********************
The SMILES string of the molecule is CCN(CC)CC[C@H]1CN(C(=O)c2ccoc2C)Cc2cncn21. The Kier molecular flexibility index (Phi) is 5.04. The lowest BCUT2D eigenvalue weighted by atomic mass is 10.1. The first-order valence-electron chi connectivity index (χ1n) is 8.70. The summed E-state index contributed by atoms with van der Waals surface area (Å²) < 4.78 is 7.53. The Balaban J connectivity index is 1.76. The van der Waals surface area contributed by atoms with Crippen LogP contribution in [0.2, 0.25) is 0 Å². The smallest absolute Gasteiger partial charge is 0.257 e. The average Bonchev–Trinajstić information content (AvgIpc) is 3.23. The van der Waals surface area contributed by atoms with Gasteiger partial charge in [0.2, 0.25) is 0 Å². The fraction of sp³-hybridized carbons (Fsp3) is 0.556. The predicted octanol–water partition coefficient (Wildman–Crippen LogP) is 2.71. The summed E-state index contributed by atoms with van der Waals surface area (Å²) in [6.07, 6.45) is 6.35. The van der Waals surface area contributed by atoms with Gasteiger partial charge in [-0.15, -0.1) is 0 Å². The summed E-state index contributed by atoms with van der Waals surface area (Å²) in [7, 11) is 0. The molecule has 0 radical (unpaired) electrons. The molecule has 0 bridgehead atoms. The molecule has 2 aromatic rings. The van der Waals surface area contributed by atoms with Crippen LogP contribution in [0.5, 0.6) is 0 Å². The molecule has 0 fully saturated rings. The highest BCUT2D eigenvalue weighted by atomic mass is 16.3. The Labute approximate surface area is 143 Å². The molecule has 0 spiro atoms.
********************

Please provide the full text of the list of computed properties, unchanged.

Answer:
The SMILES string of the molecule is CCN(CC)CC[C@H]1CN(C(=O)c2ccoc2C)Cc2cncn21. The Kier molecular flexibility index (Phi) is 5.04. The lowest BCUT2D eigenvalue weighted by atomic mass is 10.1. The first-order valence-electron chi connectivity index (χ1n) is 8.70. The summed E-state index contributed by atoms with van der Waals surface area (Å²) < 4.78 is 7.53. The Balaban J connectivity index is 1.76. The van der Waals surface area contributed by atoms with Crippen LogP contribution in [0.2, 0.25) is 0 Å². The smallest absolute Gasteiger partial charge is 0.257 e. The average Bonchev–Trinajstić information content (AvgIpc) is 3.23. The van der Waals surface area contributed by atoms with Gasteiger partial charge in [0.2, 0.25) is 0 Å². The fraction of sp³-hybridized carbons (Fsp3) is 0.556. The predicted octanol–water partition coefficient (Wildman–Crippen LogP) is 2.71. The summed E-state index contributed by atoms with van der Waals surface area (Å²) in [6.07, 6.45) is 6.35. The van der Waals surface area contributed by atoms with Gasteiger partial charge in [-0.15, -0.1) is 0 Å². The summed E-state index contributed by atoms with van der Waals surface area (Å²) in [7, 11) is 0. The molecule has 0 radical (unpaired) electrons. The molecule has 0 bridgehead atoms. The molecule has 2 aromatic rings. The van der Waals surface area contributed by atoms with Crippen LogP contribution in [0.5, 0.6) is 0 Å². The molecule has 0 fully saturated rings. The highest BCUT2D eigenvalue weighted by atomic mass is 16.3. The Labute approximate surface area is 143 Å². The molecule has 0 spiro atoms.